Home > 2013 > Personal Finance > Unemployment Benefits Take Yet Another Tumble

Unemployment Benefits Take Yet Another Tumble

Advertiser Disclosure Comments 0 Comments

It’s time once again to turn our attention to our weekly jobless benefits claim:

Applications for jobless benefits fell by 10,000 for the week ending Oct. 26, bringing the total to 340,000, down from last week’s revised figure of 350,000, the Labor Department announced Thursday.

Previous benefits reports had been distorted thanks to the 16-day partial government shutdown and California reporting distorted claims data due in part to a systems upgrade. However, the most recent report on the number of Americans seeking unemployment benefits is largely free of those previous distortions, a government spokesman told the Associated Press.

“Applications are now close to the pre-recession levels that were reached in August, before California’s computer problems distorted the data,” the AP reported.

The four-week moving average, a “less volatile” figure, increased by 8,000, bringing the total to 356,250, up from the previous unrevised average of 348,250.

“The advance seasonally adjusted insured unemployment rate was 2.2 percent for the week ending October 19, unchanged from the prior week’s unrevised rate,” the report reads.

“The advance number for seasonally adjusted insured unemployment during the week ending October 19 was 2,881,000, an increase of 31,000 from the preceding week’s revised level of 2,850,000. The 4-week moving average was 2,878,750, a decrease of 10,000 from the preceding week’s revised average of 2,888,750,” it adds.

The states with the largest increases in initial claims for the week ending Oct. 19 were Kentucky (+96), Maine (+49), Delaware (+45), Minnesota (+39), and North Dakota (+32).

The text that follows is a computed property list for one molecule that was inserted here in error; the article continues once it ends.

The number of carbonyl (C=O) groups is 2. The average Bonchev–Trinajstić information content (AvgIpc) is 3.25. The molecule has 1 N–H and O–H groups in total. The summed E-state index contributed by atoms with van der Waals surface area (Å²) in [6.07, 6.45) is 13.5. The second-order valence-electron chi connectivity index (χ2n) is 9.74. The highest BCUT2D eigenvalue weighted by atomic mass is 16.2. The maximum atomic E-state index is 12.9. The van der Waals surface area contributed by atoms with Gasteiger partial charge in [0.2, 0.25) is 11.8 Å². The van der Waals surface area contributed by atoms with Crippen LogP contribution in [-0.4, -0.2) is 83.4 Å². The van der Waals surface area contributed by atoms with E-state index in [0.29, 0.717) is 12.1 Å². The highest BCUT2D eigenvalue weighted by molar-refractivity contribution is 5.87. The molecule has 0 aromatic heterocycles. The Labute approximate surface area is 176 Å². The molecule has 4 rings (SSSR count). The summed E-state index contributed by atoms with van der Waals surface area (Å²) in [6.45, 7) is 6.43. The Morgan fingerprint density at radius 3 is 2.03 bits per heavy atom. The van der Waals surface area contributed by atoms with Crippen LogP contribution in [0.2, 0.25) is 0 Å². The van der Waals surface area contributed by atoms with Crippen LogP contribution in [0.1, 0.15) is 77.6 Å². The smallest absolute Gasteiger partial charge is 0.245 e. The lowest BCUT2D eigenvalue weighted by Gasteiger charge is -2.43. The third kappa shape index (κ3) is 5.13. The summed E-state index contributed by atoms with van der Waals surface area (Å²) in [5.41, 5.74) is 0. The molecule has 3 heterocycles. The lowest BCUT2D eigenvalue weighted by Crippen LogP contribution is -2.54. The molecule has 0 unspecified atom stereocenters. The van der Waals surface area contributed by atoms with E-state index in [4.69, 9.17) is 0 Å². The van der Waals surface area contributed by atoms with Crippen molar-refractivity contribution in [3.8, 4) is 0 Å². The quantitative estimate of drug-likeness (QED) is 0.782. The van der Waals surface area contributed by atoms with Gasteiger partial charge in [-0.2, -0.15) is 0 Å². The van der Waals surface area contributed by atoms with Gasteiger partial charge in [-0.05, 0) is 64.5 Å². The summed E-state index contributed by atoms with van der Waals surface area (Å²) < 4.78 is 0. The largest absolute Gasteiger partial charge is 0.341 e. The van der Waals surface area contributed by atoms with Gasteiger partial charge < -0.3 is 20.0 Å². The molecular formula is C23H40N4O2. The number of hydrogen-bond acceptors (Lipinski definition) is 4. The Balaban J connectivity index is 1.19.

Meanwhile, in California (-13,033), Pennsylvania (-3,240), Maryland (-3,222), Illinois (-2,897), and New York (-2,810) posted the biggest decreases in initial claims.

Markets are still dealing with the Federal Reserve’s Wednesday announcement that it will continue its easy money policies until unemployment hits at least 6.5 percent:

 

Unemployment Benefits Take Yet Another Tumble Unemployment Benefits Take Yet Another Tumble Unemployment Benefits Take Yet Another Tumble
Unemployment Benefits Take Yet Another Tumble Unemployment Benefits Take Yet Another Tumble Unemployment Benefits Take Yet Another Tumble
Unemployment Benefits Take Yet Another Tumble Unemployment Benefits Take Yet Another Tumble

This post originally appeared on TheBlaze.

More From TheBlaze:

Image: iStock

Comments on articles and responses to those comments are not provided or commissioned by a bank advertiser. Responses have not been reviewed, approved or otherwise endorsed by a bank advertiser. It is not a bank advertiser's responsibility to ensure all posts and/or questions are answered.

Please note that our comments are moderated, so it may take a little time before you see them on the page. Thanks for your patience.

Certain credit cards and other financial products mentioned in this and other articles on Credit.com News & Advice may also be offered through Credit.com product pages, and Credit.com will be compensated if our users apply for and ultimately sign up for any of these cards or products. However, this relationship does not result in any preferential editorial treatment.